Part 14 -- Chapter 87 "Thus it can be shown that humans in essence may be divided into two classes: the men and the lice. The lice must forever obey the laws set before them and must live out their station in life. The men, however, may in their quest to aid mankind transcend ordinary parameters and laws, and have every right to use whatever means at their disposal to remove obstacles in the path of their destiny. To such men, even murder may be necessary. True, they may be persecuted in their own society by those of little vision, but those who are martyred will receive even greater glory in the future. So it has been and so it will be."
When Radio Rascaloninoff finished talking, he looked again at his surroundings. He was in the parlor of Periphery Petroleumitch, a relation of his good friend Dmeeting Razorcuttin, who was also present. Periphery was in charge of the case of the murder of the loanshark Daytona Casanovna and her daughter Live-a-baita. The room itself was cheaply and tastelessly furnished, mainly in greens and yellows, and smelled of tobacco and K-Y jelly. The window curtains had holes and the curtain rods were askew. Rascaloninoff reclined on a couch done in chintz, while Periphery sat on a creaky wood chair behind a heavily scratched coffee table. Razorcuttin stood next to the couch, gazing out the easternmost (and filthiest) window. Nearby was Slamitoff, the head clerk, sitting in a musty, overstuffed armchair with crusty, transparent stains on the arm covers.
Rascaloninoff narrowed his eyes as again he scrutinized his potential adversary. Periphery was slovenly dressed, and little rivulets of sweat constantly ran down his cheeks. His beady eyes were nearly obscured by the puffed-out scallops he had by way of eyelids, and the few hairs which remained on his shiny head stuck out as if by static electricity. Radio then shifted his gaze to Slamitoff: he was a small, wiry man, who appeared to have mixed in his bloodline several Italian families and a species of weasel. He always remained apart from discourse, and presently seemed to be engaged in some form of mental handplay. Every now and then he twitched.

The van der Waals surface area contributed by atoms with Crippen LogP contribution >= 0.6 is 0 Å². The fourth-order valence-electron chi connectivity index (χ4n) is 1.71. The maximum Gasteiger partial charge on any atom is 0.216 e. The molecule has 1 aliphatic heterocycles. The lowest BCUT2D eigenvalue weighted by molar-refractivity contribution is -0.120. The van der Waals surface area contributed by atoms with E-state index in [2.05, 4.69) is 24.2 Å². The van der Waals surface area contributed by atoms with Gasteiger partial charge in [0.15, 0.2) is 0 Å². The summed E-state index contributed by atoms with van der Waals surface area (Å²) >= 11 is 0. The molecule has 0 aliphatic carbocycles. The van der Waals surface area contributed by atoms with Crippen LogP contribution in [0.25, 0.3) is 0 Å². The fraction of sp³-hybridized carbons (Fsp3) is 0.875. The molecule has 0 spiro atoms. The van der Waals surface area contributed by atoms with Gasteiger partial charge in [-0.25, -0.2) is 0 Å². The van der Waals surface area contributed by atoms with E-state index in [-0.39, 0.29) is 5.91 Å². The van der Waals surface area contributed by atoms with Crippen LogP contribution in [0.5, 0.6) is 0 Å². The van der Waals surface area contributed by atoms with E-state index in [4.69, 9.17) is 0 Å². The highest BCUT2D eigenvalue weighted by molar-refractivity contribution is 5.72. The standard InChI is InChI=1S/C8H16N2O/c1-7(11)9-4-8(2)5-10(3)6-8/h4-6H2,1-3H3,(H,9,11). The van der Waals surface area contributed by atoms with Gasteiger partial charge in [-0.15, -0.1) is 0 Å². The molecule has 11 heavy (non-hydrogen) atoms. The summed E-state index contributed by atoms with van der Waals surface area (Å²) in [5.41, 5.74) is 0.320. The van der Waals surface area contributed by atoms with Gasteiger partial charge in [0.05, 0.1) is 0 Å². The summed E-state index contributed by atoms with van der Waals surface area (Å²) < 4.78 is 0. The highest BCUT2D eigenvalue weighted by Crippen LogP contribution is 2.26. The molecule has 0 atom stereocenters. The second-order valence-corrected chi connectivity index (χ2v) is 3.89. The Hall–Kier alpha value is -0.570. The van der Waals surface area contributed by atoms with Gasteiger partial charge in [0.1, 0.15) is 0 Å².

Radio himself did not present a far more palatable picture: he had dark, curly, oily hair, and a perpetual unshaven appearance. His clothes were rumpled, and he had a stale odor about him; ever since his illness, he has carried a dishevelled and nauseated look, causing passersby to wonder if he had just eaten a live toad.
At this point Razorcuttin, who had been keenly eyeing a flasher on the street corner, cut in sharply, saying "But surely this talk cannot be serious!"
Slamitoff jerked his head up. "How did you know my name was Shirley?" he ejaculated. Razorcuttin looked strangely at him, and noted to himself that Slamitoff was indeed a very stupid fellow. Slamitoff, to be certain, did not possess a full deck of cards, but he thought himself to be a keenly observant person: when he first talked with Radio at the head shoppe, he noticed that something was wrong. His first impression was that Rascaloninoff had just eaten a live toad, but as Radio had begun to rave about the murder of Daytona Casanovna, Slamitoff had thought that this was something that Periphery should know about. Perhaps, he thought, he himself would solve the mystery. As usual, he was completely wrong.
"Radio, old friend," he finally said out loud, "could we leave this dreary place? I think I'm beginning to catch your disease."
"God, I hope not," replied Rascaloninoff with a queer smile.
Eventually they reached a city block being razed as part of an urban renewal plan, and after cautiously picking their way through the construction zone and reaching a section of new asphalt being laid down in a nearby street, they noticed a strange looking woman standing on the corner. She seemed to be a rather ratty bitch, dressed in ragged clothes and a moth-eaten sweater. Her matted hair was in curlers, and was covered by a mildewed plastic rain scarf. On the ground, on either side of her, were two large shopping bags having the apparent age of twelve years, and in her hand was a dirty and dog-eared Bible.
Rascaloninoff recognized Sanyo, and called out to her, saying "Hey, Sanyo! Could you read me a few more of those pornographic Bible passages? I could use a cheap thrill right now!"
Sanyo began to reply with an obscene remark, but she was cut off abruptly by a scream and a prolonged squish. On turning around she witnessed a hideous sight: her drunken father, Onion Marmadukov, having seen her from across the fresh asphalt, decided to approach her for some vodka money; but as he crossed the street, he failed to notice the steam roller. Already flea-bitten dogs and grimy children were lapping at the hot ooze which trickled scarlet from the vaguely human-shaped pancake on the road. Next to it, a bottle sunk into the fresh asphalt weakly reflected what little sunlight managed to penetrate the brown, hazy sky.
"What amazingly strong glass," mumbled Rascaloninoff to nobody in particular.